Saturday, 25 December 2010
The Idiotic Christmas Address
[Drum roll; dingy opening chords of National Anthem; sound effect of screeching gramophone needle]
No, please, sit down, sit down! Sorry about that. Yet another scratch on the National Anthem disk. One day, someone is going to play that thing at the proper speed, and realise that's it's actually a bit of a thrash.
Record playing speeds are a thing of the past, of course. I remember an amusing letter to the editor of the Guardian early in 1978, which went something like this: "I was born in '45, and am now 33 in '78. Is this a record?" Well, OK, you had to be there. It used to be a way of passing a wet afternoon, playing Elvis Presley 78s at 45 rpm. It was also not a bad way of learning the guitar riffs, of course.
By the same token, you have to wonder why that screeching noise is still universally understood as "a recording halted prematurely, perhaps terminally". I wonder how many people under 50 have ever heard that sound in real life? In fact, I wonder how many people over 50 have ever heard it in real life? I'm not sure that I have. Maybe it doesn't really sound like that at all -- perhaps it's just a sound effect that everyone uses, because it sounds like a record getting good and scratched ought to sound.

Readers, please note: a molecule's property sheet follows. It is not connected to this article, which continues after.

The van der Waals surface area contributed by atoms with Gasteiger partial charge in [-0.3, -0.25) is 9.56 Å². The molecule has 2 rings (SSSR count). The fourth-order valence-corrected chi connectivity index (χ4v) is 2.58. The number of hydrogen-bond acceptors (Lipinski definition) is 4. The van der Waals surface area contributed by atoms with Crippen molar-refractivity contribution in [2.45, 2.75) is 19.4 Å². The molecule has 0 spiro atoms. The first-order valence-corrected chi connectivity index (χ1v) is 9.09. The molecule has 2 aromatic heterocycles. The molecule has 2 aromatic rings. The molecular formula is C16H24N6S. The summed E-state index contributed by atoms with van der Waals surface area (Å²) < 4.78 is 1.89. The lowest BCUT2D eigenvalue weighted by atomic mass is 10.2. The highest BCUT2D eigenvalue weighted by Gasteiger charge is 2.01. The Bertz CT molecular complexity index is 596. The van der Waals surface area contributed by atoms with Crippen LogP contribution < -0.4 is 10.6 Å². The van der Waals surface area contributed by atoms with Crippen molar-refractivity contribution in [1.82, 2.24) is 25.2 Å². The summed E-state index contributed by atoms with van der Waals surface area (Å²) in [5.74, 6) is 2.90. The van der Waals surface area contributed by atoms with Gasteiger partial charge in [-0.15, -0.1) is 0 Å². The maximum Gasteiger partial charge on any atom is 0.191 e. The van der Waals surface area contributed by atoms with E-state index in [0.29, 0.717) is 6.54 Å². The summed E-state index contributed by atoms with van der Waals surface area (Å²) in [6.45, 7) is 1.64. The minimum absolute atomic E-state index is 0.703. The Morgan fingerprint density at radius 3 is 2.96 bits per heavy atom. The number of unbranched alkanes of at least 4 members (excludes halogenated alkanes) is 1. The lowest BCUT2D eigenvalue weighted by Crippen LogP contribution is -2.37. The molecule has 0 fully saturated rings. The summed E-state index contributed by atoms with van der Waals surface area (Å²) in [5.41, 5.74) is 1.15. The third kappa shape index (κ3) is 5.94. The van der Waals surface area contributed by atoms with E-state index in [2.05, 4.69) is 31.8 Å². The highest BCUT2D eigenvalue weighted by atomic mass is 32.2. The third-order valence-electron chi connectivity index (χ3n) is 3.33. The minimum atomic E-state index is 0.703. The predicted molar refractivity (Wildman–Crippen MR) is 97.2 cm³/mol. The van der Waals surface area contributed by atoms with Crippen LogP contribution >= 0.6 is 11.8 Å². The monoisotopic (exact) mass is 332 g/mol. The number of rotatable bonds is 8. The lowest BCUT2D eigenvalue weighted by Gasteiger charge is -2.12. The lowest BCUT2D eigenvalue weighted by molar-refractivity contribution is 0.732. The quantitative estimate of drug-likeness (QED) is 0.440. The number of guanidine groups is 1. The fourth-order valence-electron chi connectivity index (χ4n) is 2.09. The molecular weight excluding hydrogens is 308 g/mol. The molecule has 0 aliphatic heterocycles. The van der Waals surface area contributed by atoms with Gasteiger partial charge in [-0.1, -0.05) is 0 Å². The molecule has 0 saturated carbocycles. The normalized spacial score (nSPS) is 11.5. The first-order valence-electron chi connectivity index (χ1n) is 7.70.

I can feel a metaphor building here, something about real life and the way its representations and shortcuts increasingly lose touch with reality over time. "Three sheets to the wind" would be an appropriate example, right now, I suspect. But, to paraphrase Winston Churchill, it's Christmas Day, it's after lunch and I've got a literal goose to cook -- I'll let it go.
I hope it's been a good year for you, your families, and your friends. Above all, I hope you've found some fulfilment through photography, writing or some other expressive activity (cooking, or even some clever swearing counts, but shopping definitely doesn't).
May I wish you the very best of everything in the coming year. I have some rather fine bottles of single malt whisky nearby (proper Scottish whisky, that is --The Macallan Fine Oak, Laphroaig and a Jura) and will be toasting you all later this evening for your comments and encouragement over the past year:
(Gaelic for "Great health" or, allegedly for Jacobites, "health to Marion" i.e. the king over the water. Pronounced: slanj-uh vorr)